John Briggs, Head of Cross Asset Strategy, RBS, analyzes the impact of the Fed’s action to hold off from their ‘tapering’ action.
Cross asset research is the analysis of the impact of significant events on different types of asset classes, the interconnecting links between them and the formulation thereafter of an integrated view.
Fed controlling rising interest rates
The analyst’s opinion is that the main reason the Fed did not put a brake on QE3 was to control rising market interest rates.
A Week Hence: Yields
10-year yields are down 20bps, while the conforming 30-year mortgage rate has fallen from 4.75 percent last week to 4.62 percent. How much of this percolated to consumers, given that refinance departments in many banks are being downsized, and that only about 20 percent of the Agency MBS market can really be refinanced? Not much, says the analyst, who also notes that the primary/secondary spread has moved up from 98bps to 115bps.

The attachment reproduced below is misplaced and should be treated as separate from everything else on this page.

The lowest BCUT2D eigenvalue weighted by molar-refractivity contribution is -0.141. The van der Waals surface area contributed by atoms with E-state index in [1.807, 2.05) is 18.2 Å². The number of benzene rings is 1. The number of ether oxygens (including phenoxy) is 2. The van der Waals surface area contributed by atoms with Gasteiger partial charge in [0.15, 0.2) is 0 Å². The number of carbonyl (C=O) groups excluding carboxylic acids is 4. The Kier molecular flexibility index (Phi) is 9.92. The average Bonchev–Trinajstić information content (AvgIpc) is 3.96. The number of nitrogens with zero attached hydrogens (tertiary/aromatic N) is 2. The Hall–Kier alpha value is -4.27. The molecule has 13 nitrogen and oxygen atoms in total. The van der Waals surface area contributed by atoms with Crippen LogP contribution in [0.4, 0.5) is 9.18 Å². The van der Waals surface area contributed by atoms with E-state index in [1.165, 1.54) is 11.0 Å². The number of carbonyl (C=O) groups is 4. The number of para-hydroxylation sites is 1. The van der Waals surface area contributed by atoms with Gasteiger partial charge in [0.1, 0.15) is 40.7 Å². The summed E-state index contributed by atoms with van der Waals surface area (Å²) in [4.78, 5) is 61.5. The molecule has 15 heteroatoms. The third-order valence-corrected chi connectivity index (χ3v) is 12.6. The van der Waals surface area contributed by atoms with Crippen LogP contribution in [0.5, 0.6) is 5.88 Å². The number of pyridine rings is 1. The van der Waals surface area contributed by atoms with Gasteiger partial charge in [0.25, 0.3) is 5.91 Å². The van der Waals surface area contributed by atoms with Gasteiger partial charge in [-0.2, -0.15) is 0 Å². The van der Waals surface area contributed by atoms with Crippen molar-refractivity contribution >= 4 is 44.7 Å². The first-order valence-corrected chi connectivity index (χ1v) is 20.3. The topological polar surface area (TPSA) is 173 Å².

Equities were up 21.4 percent prior to the Fed, and are +20.9 percent a week later.
The U.S. Dollar Index (DXY) is down only 1 percent post Fed.
Home prices climbed 0.6 percent in July, according to the S&P/Case-Shiller composite index of 20 metropolitan areas. Compared to a year earlier, prices were up 12.4 percent.
The analyst is of the opinion that considering the low-key impact of the non-taper, the Fed may well have gone ahead and taken the bull by the horns. Besides this, the tapering rhetoric, by way of forward guidance, may also be ineffective given the conflicting remarks being issued by various Fed speakers. The fact that the top job in the Fed is in transition, is another source of market uncertainty.